Several states have specific laws making it illegal to ride a bicycle while intoxicated. The DUI laws state that operating a “vehicle” is illegal while under the influence. A bicycle is considered a “vehicle” under many state laws.
However, New York is different. New York’s DUI laws state that it is illegal to operate a “motor vehicle” while under the influence of alcohol and/or drugs. Drunk drivers of these vehicles can face severe penalties for a DUI conviction, including fines, jail time, and a suspended driver’s license.
Because the DUI law specifically states motor vehicles, you will not receive a DUI while riding a bicycle drunk in New York City. However, if you altered your bicycle to install a motor, you could be charged with DUI if the police officers stop you while riding under the influence.
DUI Bicycling Laws Could Change in New York City
Senate Bill S4141 was referred to the Senate Transportation Committee. If passed, the law would make it illegal to operate a bicycle while under the influence of alcohol and/or drugs. It is unclear whether the Bill will make it out of the Committee and, if so, whether it will pass.
Dangers of Bicycling While Under the Influence in New York City
Even though you might not be charged with a crime for riding your bicycle while drunk, you risk being involved in a bicycle accident. Bicyclists under the influence of alcohol and/or drugs have reduced reaction times, poor coordination, impaired judgment, lowered alertness, slowed thinking, and other impairments. A drunk bicyclist could swerve into traffic, fail to stop at a light or stop sign, or fail to take evasive action when a driver comes too close to the bicycle.
Bicycle accidents are common in New York City. Bicyclists hit by motor vehicles have a high risk of injury and death. Common injuries caused when a car hits a bicycle include:
- Traumatic brain injuries
- Crushing injuries
- Broken bones and fractures
- Spinal cord injuries
- Neck and back injuries
- Severe disfigurement and scarring
- Internal organ damage
- Amputation and loss of limb
A bicyclist may sustain a permanent injury or disability because a reckless driver hit their bike. In addition to physical injuries, bicycle accidents also result in emotional distress and financial losses. In many cases, a bicyclist can recover compensation for these losses by suing the driver who caused the bicycle accident.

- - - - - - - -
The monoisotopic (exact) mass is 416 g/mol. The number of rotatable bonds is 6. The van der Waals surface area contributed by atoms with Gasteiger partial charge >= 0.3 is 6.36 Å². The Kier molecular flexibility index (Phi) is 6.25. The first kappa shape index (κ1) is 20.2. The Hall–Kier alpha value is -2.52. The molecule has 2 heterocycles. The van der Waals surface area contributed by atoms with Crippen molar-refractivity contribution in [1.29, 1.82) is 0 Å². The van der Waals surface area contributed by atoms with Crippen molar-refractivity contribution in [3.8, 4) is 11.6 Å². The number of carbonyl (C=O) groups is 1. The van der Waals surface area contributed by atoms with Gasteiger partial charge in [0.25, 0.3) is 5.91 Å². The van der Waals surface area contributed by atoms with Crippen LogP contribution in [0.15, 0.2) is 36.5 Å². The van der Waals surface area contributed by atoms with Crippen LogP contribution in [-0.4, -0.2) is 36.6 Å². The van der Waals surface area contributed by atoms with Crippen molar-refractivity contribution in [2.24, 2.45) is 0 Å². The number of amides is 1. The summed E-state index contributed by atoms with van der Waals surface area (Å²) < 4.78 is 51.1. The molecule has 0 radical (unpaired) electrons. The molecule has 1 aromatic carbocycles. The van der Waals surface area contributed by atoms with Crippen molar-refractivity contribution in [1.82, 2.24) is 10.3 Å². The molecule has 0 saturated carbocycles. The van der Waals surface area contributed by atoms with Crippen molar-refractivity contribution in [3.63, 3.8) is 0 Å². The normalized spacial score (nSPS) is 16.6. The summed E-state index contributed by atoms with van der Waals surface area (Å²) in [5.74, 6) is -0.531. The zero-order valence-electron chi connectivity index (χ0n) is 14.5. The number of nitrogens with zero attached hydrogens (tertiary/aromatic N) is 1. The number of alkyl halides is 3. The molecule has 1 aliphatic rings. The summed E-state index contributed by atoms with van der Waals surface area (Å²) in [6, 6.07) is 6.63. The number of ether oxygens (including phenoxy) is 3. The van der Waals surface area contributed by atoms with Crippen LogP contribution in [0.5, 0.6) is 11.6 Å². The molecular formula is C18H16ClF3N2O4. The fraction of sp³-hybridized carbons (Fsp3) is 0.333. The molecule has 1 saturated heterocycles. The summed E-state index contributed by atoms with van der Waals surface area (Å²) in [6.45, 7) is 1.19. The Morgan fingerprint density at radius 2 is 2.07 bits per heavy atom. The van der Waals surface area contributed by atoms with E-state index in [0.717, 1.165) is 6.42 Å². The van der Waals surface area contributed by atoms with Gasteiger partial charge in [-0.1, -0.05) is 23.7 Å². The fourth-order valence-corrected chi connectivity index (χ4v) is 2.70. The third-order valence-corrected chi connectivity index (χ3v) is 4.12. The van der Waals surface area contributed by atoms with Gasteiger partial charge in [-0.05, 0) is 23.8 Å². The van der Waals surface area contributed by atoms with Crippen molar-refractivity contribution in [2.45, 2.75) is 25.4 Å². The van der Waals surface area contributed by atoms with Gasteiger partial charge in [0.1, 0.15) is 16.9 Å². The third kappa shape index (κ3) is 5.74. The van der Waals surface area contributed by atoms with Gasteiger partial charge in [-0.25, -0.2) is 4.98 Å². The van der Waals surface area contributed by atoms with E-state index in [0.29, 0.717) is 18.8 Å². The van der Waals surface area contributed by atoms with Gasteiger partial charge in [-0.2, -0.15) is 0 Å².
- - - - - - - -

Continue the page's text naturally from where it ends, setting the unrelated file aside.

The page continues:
Bicyclists Can Sue the Driver for Damages Caused by a Bicycle Accident
If a New York City driver hits your bicycle, you can sue the driver for damages. Damages include monetary losses and non-economic damages. Examples of damages in a bicycle accident claim include:
- Past and future cost of medical treatment, nursing care, and personal care
- Scarring, disfigurement, disability, and impairment
- Loss of income and benefits, including future lost wages and diminished earning capacity
- Emotional and mental distress and anguish
- Physical pain and discomfort
- Out-of-pocket expenses
- Loss of enjoyment of life and decreased quality of life
The amount you could receive for a personal injury claim depends on the facts of the case. Riding your bicycle while intoxicated could negatively impact your ability to recover full compensation for your injuries and damages.
How Does Riding a Bicycle While Drunk in New York City Affect My Personal Injury Case?
You might not get a traffic ticket or be arrested for DUI if you ride your bicycle while drunk in New York City. However, being intoxicated while riding a bicycle could impact your personal injury claim if you are involved in a bicycle accident.
Typically, if a driver hits a bicyclist, the driver is liable for damages caused by the accident. Therefore, the driver would be legally responsible for your financial losses and injuries. However, if you contribute to the cause of the bicycle accident, your compensation could be reduced under New York’s contributory negligence law.
The law states that you can still recover damages if you are partially at fault for the cause of an accident – but your compensation decreases by your percentage of fault.
Therefore, if a jury finds that you were 45% to blame for the cause of your bicycle accident, the money you receive for damages decreases by 45%. In other words, you only receive 55% of your damages from the driver.
The best way to avoid this situation is never to consume alcohol and ride a bicycle. You increase your risk of being injured in a bicycle accident.
Furthermore, being intoxicated might not have contributed to the cause of the accident. But you might not be able to convince a jury that drunk bicycling was not at least partially to blame for the accident.